15 December 2005

Distinguished businessman and UQ Senator Norbury Rogers AO has been awarded an honorary doctorate, and was guest speaker at a UQ graduation ceremony on Friday December 16.

Mr Rogers received an honorary Doctor of Economics degree at the ceremony at the UQ Centre, Union Road, St Lucia at 11am. You can listen to his speech by clicking here.

Mr Rogers, who has a 48-year relationship with Ernst and Young and its predecessor firms, was appointed to The University of Queensland Senate in 1990 and completed his fourth consecutive term in 2005. He is a director of UQ Holdings and Chair of UniQuest Pty Ltd and UniSynd Pt Ltd.

He has been a board member of the Golden Casket Lottery Corporation Limited Group (chair since 1995), Magellan Petroleum Australia Limited and Business Management Limited; and an external member of the Risk Management and Audit Committee of the Australian Prudential Regulation Authority. He is a former chair of the Australian Institute of Marine Science and Global Seafood Australia Limited; and a former director of Queensland Ports Corporation, CSIRO, QIW Ltd and other bodies.

• Valedictorian at the 11am ceremony for Business, Economics and Law graduates was Bachelor of Commerce first class honours graduate Stephen Dash. Mr Dash will begin a career as an Investment Banker with JP Morgan in Sydney in 2006.

During his studies at UQ, he has actively run a small business and was a finalist in the UQ Business School’s Enterprize Competition in both 2004 and 2005 (receiving the Queensland Government’s ilab prize in 2004, valued at $25,000). In 2003, Mr Dash was one of two recipients of the Queensland Global Achiever Award from the Institute of Chartered Accountants. In addition he received Dean’s Commendations for High Achievement through undergraduate studies and in 2004 was listed on the Dean’s Honour Role.

His honours thesis, which he completed in November, required him to develop a framework for valuation of the brand assets of a geographical region in Australia. This framework was applied to the Noosa region to value the brand name Noosa as part of a cooperative arrangement with the Noosa Shire Council.

• At the 11am ceremony, PhD student Jason Hall of the UQ Business School received his award. Mr Hall has developed a method to value tech stocks, a technique which legendary investor Warren Buffet said was not possible.

• Valedictorian at the 6pm ceremony at the UQ Centre for Business, Economics and Law Faculty graduates was Stephanie Cunningham, who graduated with First Class Honours in Business Management (with a major in marketing). Supervised by Professor Bettina Cornwell of the UQ Business School, her thesis focused on the managerial and strategic underpinnings of sponsorship, specifically looking at the extent to which sponsorship policy tailors corporate image. She is hoping to embark on a career involving both academia and strategic management consulting. Stephanie can be contacted on 0409 269 209.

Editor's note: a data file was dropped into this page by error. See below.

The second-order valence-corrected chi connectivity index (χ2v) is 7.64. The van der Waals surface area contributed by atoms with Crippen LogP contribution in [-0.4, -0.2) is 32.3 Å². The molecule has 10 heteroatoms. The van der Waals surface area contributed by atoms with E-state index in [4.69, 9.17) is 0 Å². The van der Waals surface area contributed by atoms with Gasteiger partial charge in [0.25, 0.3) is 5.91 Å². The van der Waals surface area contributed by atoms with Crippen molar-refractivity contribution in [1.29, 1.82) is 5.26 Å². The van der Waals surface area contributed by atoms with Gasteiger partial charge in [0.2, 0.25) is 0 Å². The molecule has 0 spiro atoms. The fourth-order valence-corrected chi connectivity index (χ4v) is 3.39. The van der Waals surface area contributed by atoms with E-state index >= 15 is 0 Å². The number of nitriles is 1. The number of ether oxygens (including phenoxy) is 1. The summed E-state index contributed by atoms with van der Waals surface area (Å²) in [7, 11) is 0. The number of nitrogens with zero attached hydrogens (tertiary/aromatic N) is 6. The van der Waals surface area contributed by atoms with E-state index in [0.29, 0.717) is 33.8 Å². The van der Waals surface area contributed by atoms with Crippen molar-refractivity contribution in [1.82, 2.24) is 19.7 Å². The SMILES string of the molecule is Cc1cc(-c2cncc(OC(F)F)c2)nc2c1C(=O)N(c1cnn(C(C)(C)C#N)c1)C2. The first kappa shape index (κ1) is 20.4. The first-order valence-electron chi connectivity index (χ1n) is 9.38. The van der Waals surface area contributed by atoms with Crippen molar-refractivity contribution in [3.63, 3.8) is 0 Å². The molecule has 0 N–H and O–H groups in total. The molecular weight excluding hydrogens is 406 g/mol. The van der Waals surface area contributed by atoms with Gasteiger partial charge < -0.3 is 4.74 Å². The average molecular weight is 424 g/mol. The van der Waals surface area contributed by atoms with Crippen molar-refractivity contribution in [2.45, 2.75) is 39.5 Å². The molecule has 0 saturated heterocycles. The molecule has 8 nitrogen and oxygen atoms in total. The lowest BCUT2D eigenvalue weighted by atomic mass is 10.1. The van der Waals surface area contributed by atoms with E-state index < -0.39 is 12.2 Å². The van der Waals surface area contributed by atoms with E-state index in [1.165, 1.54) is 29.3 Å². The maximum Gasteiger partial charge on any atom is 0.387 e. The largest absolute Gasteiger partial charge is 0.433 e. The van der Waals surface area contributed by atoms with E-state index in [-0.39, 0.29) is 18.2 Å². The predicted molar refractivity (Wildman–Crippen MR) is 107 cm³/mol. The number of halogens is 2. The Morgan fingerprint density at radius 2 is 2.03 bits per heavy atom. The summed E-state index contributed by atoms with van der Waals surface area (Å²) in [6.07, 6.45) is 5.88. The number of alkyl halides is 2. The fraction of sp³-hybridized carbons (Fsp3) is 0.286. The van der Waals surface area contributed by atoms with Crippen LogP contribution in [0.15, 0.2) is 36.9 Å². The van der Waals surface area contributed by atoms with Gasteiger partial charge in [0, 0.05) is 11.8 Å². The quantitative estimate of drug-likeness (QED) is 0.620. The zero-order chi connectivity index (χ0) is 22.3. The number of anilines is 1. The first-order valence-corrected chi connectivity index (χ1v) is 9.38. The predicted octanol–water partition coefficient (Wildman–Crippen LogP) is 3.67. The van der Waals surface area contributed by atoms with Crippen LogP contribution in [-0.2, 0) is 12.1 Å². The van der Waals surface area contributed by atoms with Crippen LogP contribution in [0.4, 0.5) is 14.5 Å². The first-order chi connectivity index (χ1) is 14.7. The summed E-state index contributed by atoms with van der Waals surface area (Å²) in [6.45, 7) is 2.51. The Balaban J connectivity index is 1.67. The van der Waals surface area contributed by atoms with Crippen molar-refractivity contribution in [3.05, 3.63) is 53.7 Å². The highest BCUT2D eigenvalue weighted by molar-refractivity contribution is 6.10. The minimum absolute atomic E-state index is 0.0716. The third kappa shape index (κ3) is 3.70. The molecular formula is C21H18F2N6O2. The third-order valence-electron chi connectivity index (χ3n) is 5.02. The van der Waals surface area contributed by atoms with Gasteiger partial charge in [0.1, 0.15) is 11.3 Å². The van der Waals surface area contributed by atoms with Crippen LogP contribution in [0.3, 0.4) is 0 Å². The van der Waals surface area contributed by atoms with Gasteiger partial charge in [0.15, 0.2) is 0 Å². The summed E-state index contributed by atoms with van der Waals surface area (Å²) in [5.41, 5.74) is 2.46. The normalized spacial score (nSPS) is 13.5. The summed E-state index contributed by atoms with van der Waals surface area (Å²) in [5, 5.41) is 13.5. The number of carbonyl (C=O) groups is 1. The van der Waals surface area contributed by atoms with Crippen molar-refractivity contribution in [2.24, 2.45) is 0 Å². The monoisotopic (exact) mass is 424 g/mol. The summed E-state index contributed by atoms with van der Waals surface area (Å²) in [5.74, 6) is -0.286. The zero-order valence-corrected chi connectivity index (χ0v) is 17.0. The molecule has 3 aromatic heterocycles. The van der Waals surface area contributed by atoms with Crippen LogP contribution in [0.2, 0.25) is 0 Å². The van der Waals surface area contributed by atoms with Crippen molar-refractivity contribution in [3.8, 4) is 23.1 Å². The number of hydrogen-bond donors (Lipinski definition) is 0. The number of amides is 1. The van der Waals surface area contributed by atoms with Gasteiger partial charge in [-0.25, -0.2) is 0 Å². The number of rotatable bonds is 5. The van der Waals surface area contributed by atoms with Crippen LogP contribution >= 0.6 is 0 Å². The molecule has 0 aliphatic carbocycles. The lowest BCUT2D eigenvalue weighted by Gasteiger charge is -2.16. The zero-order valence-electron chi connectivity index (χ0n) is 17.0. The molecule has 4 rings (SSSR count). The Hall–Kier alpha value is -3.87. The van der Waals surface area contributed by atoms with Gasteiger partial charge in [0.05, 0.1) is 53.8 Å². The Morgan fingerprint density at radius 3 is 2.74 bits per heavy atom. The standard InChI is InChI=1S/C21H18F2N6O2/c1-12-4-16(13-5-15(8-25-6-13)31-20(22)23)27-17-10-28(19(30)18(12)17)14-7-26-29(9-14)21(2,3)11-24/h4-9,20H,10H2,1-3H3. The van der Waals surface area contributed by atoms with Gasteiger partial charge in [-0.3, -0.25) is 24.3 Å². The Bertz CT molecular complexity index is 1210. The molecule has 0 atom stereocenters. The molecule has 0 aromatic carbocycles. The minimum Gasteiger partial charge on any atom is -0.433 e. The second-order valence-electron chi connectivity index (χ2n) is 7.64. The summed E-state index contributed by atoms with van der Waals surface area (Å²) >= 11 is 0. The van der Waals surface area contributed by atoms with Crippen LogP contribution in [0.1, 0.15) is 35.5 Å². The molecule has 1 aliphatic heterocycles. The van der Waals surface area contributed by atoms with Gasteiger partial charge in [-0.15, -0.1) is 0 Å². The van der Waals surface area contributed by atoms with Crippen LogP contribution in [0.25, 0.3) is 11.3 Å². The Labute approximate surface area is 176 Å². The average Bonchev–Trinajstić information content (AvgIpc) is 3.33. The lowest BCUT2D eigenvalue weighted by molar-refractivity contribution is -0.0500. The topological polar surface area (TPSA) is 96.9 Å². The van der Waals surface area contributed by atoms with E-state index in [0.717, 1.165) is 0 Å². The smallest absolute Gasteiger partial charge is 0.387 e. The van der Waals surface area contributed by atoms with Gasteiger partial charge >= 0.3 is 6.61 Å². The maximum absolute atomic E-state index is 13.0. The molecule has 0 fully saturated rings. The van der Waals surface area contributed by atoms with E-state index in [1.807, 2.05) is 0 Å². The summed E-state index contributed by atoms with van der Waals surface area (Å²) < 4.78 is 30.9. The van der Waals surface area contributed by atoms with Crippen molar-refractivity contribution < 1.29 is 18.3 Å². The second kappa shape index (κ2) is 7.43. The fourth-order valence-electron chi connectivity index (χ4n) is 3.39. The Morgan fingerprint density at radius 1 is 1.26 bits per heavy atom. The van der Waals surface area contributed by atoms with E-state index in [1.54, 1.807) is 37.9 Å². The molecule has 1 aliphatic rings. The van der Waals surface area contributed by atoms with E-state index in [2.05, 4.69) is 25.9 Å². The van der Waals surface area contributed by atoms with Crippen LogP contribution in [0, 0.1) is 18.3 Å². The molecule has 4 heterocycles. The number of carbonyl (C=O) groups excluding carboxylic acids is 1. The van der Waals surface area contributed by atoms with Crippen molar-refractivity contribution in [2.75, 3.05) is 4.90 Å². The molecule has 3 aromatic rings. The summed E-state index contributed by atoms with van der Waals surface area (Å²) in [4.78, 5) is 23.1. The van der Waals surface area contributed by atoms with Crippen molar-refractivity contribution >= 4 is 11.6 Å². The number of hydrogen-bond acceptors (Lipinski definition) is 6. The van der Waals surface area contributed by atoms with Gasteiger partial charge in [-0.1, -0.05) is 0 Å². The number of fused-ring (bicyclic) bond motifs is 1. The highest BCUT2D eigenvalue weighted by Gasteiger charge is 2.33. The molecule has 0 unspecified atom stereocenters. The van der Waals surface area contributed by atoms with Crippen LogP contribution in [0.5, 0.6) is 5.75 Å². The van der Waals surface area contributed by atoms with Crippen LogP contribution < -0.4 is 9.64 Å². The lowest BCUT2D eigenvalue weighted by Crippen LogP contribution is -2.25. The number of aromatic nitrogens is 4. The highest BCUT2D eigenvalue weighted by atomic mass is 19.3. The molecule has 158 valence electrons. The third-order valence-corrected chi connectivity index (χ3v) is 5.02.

• Graduates included UQ Business School PhD student Rose Wong who says commercialising research doesn’t necessarily mean abandoning the philosophy of the public good.

Dr Wong said commercialising new research results might seem to be incompatible with sharing knowledge freely for the common good.

“My research showed this isn’t an either/or choice,” she said.

“While some scientists in my study persisted in describing it as such, many others were able to accommodate both ideas.”

Dr Wong said her study focused on the impact and responses of government research institutions and the scientists who worked in them.

“There is an apparent conflict between the traditional ideas of publishing and sharing scientific research results and the need to protect potential intellectual property,” she said. “A patent will not be awarded if it can be proved that the research findings have been publicised.

“But in the research institutions that I studied – the Queensland Department of Primary Industries and the Commonwealth Scientific and Industrial Research Organisation – there is a deeply embedded scientific culture that demands publication of research findings. Internal reward structures tend to support the existing culture.”

Dr Wong said scientists were becoming more comfortable with the commercialisation imperative as their organisations became more proficient at managing the intellectual property (IP).

“Recently-trained scientists are more comfortable with the idea of commercialisation as a legitimate goal of publicly-funded research,” she said.

“The study shows that management has an important role in facilitating the transition to a more commercially oriented environment by removing obstacles such as inconsistencies in the reward structure, provision of training, and resources in the area of intellectual property.”

• Guest speaker at the 6pm ceremony was be Mr Barry O’Sullivan, a leadership coach with a blue chip clientele in the public and private sectors. You can listen to his speech by clicking here. Mr O’Sullivan has extensive experience in private sector roles with more than 20 years’ experience as a Big Five partner. His experience includes leading the Assurance Division of KPMG in Brisbane for the six years to 2001.

Media: Further information Jan King, telephone 0413 601 248. or Cathy Stacey, telephone 0434 074 372.